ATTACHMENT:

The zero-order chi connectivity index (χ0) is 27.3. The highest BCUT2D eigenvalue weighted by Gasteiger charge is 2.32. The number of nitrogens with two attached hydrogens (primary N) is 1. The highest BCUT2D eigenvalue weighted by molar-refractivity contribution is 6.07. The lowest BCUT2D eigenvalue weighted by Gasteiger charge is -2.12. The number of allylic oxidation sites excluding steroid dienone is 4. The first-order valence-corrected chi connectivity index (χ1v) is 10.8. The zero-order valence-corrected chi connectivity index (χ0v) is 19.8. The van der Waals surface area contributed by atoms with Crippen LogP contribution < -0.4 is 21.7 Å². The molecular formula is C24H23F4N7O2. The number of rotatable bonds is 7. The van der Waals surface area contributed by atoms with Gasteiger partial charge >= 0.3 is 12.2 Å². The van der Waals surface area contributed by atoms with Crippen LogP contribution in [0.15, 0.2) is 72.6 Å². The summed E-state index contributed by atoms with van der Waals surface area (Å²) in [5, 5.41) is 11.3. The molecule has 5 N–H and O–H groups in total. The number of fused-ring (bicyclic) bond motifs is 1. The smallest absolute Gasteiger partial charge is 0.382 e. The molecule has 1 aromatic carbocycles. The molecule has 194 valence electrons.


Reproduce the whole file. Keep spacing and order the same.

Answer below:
The zero-order chi connectivity index (χ0) is 27.3. The highest BCUT2D eigenvalue weighted by Gasteiger charge is 2.32. The number of nitrogens with two attached hydrogens (primary N) is 1. The highest BCUT2D eigenvalue weighted by molar-refractivity contribution is 6.07. The lowest BCUT2D eigenvalue weighted by Gasteiger charge is -2.12. The number of allylic oxidation sites excluding steroid dienone is 4. The first-order valence-corrected chi connectivity index (χ1v) is 10.8. The zero-order valence-corrected chi connectivity index (χ0v) is 19.8. The van der Waals surface area contributed by atoms with Crippen LogP contribution < -0.4 is 21.7 Å². The molecular formula is C24H23F4N7O2. The number of rotatable bonds is 7. The van der Waals surface area contributed by atoms with Gasteiger partial charge >= 0.3 is 12.2 Å². The van der Waals surface area contributed by atoms with Crippen LogP contribution in [0.15, 0.2) is 72.6 Å². The summed E-state index contributed by atoms with van der Waals surface area (Å²) in [5, 5.41) is 11.3. The molecule has 5 N–H and O–H groups in total. The number of fused-ring (bicyclic) bond motifs is 1. The smallest absolute Gasteiger partial charge is 0.382 e. The molecule has 1 aromatic carbocycles. The molecule has 194 valence electrons.